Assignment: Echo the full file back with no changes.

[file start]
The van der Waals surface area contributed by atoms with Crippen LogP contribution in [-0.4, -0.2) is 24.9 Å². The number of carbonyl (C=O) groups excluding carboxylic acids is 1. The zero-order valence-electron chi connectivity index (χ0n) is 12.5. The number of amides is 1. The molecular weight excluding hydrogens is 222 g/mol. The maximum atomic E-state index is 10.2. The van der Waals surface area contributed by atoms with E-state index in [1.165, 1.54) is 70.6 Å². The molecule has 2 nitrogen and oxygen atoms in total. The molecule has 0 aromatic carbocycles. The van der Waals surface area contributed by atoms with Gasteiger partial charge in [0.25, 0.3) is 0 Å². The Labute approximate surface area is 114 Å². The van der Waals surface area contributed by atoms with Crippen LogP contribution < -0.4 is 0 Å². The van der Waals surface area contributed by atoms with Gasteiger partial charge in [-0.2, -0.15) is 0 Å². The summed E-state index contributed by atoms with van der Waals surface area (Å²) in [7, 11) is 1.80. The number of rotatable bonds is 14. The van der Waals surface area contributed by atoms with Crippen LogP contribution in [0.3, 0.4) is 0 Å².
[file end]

The van der Waals surface area contributed by atoms with Crippen LogP contribution in [-0.4, -0.2) is 24.9 Å². The number of carbonyl (C=O) groups excluding carboxylic acids is 1. The zero-order valence-electron chi connectivity index (χ0n) is 12.5. The number of amides is 1. The molecular weight excluding hydrogens is 222 g/mol. The maximum atomic E-state index is 10.2. The van der Waals surface area contributed by atoms with E-state index in [1.165, 1.54) is 70.6 Å². The molecule has 2 nitrogen and oxygen atoms in total. The molecule has 0 aromatic carbocycles. The van der Waals surface area contributed by atoms with Gasteiger partial charge in [0.25, 0.3) is 0 Å². The Labute approximate surface area is 114 Å². The van der Waals surface area contributed by atoms with Crippen LogP contribution < -0.4 is 0 Å². The van der Waals surface area contributed by atoms with Gasteiger partial charge in [-0.2, -0.15) is 0 Å². The summed E-state index contributed by atoms with van der Waals surface area (Å²) in [7, 11) is 1.80. The number of rotatable bonds is 14. The van der Waals surface area contributed by atoms with Crippen LogP contribution in [0.3, 0.4) is 0 Å².